Jeremy Maclin, Ravens – Had a very disappointing season, in part due to injuries, which is something that has hampered him throughout his career. His release supposedly had more to due with cap space and future injury concern, than ability. He lands in a good spot with the Ravens and is already drawing rave reviews in camp. There are reports of him manning the slot with Perriman and Wallace outside. With Pitta done for the year, with Maxx Williams still injured and Ben Watson 37 years old and coming off of an Achilles injury, Maclin could easily gobble up all of Pitta's 121 targets and 85 catches, working that same area of the field. As a base of reference, over the past 6 years when the slot was manned by Anquan Boldin and then Steve Smith, they averaged around 77 catches for 1,056 yards and 5.5 touchdowns a season.  He's a cheap WR3 option that could easily put up solid WR2 numbers in PPR leagues. He's free of Alex Smith, rejoice. 

Eric Decker, Titans – Coming off an injury-riddled season, getting released from the Jets is the best thing that could have happened to his fantasy value. He has been playing very well in camp so far and Decker is one of the leagues best red-zone receivers and Mariota has thrown 33 touchdowns in the red-zone without a single interception, so this could be a match made in heaven. However, joining the Titans isn't necessarily the best offense to maximize his value either. He joins a crowded receiving core in Tennessee, with highly touted rookies Corey Davis and Taywan Taylor, to go along with Rishard Matthews, running back Demarco Murray and tight end Delanie Walker. While the offense should be opened up more this season, they supposedly are still committed to their smash mouth brand of football and slow pace of play. Decker is the team’s best receiver in theory and he should handle most of the work out of the slot in three wide sets, although the Titans ranked near the bottom of the league in 3-wide sets last year. Meanwhile in 2-wide sets, it would make sense for Decker to be on the field as well, but perhaps they keep him fresh at his age and coming off injury, splitting time with Matthews and Davis. Unfortunately the pie doesn’t get bigger, but rather each slice gets a little smaller. At the moment he is going in the 8th round, which is very good value, just be careful if that starts moving up into the 6th or 5th.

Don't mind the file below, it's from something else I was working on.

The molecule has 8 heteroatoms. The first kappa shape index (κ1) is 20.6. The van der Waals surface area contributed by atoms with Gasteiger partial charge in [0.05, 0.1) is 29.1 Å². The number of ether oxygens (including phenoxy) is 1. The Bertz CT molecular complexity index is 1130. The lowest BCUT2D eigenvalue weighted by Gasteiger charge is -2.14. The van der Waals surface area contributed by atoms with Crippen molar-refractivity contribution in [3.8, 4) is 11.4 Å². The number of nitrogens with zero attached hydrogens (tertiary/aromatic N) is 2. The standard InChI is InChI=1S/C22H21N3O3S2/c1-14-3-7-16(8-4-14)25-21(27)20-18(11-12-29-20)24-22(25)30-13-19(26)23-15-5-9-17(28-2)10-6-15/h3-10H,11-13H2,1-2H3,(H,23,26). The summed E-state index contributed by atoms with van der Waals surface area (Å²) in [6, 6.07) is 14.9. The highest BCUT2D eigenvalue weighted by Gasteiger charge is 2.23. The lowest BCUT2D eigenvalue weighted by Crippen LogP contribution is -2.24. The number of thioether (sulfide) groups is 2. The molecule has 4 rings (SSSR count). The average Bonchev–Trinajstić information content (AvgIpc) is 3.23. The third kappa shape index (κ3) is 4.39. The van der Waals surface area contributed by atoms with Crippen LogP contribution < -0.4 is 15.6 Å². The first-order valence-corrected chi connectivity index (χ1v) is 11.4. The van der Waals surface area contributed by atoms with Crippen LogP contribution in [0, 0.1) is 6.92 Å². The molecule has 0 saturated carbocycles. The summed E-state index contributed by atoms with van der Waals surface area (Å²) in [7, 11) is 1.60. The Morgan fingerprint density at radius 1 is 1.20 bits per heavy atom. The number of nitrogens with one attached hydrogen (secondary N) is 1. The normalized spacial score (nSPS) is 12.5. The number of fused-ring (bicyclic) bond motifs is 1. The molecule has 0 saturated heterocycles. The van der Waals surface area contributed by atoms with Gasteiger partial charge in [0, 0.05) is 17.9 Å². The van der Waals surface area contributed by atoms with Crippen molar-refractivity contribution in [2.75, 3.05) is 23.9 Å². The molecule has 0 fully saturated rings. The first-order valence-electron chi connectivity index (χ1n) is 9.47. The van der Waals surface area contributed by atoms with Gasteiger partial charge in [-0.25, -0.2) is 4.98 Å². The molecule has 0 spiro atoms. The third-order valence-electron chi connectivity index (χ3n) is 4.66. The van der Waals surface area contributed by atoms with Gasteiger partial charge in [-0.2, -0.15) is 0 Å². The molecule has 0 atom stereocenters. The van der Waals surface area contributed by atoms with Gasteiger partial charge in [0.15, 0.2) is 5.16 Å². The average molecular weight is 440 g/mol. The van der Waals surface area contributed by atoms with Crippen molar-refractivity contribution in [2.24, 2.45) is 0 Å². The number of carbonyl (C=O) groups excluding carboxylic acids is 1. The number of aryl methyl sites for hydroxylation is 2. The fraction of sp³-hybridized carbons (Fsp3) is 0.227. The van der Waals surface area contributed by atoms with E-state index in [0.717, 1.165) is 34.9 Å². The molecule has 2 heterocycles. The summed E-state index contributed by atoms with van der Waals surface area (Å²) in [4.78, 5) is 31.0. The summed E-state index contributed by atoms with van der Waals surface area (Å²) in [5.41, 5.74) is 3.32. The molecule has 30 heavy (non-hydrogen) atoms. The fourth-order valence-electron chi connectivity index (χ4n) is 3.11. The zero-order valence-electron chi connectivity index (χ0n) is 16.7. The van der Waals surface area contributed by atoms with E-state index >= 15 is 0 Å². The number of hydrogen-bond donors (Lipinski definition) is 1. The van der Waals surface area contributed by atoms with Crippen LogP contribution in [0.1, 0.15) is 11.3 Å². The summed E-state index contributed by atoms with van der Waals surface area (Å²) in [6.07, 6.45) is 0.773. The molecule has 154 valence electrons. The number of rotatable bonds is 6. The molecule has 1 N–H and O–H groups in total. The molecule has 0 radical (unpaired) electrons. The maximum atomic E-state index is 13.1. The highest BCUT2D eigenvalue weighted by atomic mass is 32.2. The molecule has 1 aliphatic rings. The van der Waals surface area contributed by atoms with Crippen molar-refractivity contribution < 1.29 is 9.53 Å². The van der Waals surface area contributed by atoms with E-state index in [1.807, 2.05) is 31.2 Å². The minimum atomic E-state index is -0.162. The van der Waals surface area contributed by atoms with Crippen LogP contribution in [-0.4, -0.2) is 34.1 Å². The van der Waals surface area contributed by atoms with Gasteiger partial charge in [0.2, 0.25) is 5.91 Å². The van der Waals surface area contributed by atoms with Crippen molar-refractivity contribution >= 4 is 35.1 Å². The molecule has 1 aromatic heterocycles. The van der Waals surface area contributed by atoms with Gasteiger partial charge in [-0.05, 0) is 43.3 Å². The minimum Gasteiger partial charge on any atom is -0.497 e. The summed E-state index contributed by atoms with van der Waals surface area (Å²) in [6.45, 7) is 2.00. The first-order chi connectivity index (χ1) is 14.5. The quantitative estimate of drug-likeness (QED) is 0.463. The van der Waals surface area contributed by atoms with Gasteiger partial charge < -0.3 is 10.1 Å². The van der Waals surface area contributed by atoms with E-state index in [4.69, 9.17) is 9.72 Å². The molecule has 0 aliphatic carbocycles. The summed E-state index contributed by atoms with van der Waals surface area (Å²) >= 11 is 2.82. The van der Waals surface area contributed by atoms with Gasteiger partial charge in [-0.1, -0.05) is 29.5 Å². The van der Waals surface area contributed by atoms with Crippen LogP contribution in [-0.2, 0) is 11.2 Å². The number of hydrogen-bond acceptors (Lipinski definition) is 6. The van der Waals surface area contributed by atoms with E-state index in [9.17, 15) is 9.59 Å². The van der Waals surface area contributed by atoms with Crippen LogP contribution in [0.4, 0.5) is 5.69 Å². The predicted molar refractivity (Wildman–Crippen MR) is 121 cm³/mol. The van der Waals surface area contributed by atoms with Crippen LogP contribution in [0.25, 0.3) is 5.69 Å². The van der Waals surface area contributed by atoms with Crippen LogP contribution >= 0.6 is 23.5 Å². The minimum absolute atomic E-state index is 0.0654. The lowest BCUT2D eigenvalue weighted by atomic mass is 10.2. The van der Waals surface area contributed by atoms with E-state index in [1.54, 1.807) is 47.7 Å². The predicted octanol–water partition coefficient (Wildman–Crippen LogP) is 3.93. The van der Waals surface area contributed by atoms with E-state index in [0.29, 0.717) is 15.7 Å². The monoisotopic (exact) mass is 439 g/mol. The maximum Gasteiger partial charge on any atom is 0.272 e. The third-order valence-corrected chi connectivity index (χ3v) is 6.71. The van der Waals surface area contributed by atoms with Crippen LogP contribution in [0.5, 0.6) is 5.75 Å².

Tyrell Williams, Chargers – Expect an even bigger breakout in his third season. He finished 7th overall against man coverage and 5th overall against zone coverage last year in Matt Harmon's Reception Perception methodology. Additionally last year Williams had at least 65 yards and/or a touchdown in 12 of the 16 games he played in last year, and that includes two games against a tough Denver defense. Even before Mike Williams’ injury, I predicted he would lock down that second receiver role, which looks like a certainty at this point. Keenan Allen said Williams is also working hard and pushing the pace, as a 89th percentile SPARQ athlete from a small school, Williams looks ready to blow in his third year.